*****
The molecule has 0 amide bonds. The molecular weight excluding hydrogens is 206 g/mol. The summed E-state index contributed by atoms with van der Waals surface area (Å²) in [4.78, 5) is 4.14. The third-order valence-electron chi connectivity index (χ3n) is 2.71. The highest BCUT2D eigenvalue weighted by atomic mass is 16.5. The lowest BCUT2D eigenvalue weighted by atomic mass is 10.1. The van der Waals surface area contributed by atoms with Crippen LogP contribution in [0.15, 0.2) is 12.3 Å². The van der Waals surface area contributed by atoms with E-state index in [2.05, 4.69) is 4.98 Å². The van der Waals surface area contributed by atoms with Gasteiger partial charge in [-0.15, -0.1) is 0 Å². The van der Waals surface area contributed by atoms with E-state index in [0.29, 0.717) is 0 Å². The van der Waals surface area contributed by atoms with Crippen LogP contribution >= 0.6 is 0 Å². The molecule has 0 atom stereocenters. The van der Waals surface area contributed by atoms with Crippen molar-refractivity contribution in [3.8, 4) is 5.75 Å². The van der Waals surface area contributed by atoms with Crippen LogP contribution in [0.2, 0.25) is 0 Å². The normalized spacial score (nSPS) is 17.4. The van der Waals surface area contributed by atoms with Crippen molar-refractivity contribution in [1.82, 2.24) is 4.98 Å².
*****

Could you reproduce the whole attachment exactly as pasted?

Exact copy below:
The molecule has 0 amide bonds. The molecular weight excluding hydrogens is 206 g/mol. The summed E-state index contributed by atoms with van der Waals surface area (Å²) in [4.78, 5) is 4.14. The third-order valence-electron chi connectivity index (χ3n) is 2.71. The highest BCUT2D eigenvalue weighted by atomic mass is 16.5. The lowest BCUT2D eigenvalue weighted by atomic mass is 10.1. The van der Waals surface area contributed by atoms with Crippen LogP contribution in [0.15, 0.2) is 12.3 Å². The van der Waals surface area contributed by atoms with E-state index in [2.05, 4.69) is 4.98 Å². The van der Waals surface area contributed by atoms with Gasteiger partial charge in [-0.15, -0.1) is 0 Å². The van der Waals surface area contributed by atoms with E-state index in [0.29, 0.717) is 0 Å². The van der Waals surface area contributed by atoms with Crippen LogP contribution >= 0.6 is 0 Å². The molecule has 0 atom stereocenters. The van der Waals surface area contributed by atoms with Crippen molar-refractivity contribution in [3.8, 4) is 5.75 Å². The van der Waals surface area contributed by atoms with Crippen LogP contribution in [0.2, 0.25) is 0 Å². The normalized spacial score (nSPS) is 17.4. The van der Waals surface area contributed by atoms with Crippen molar-refractivity contribution in [1.82, 2.24) is 4.98 Å².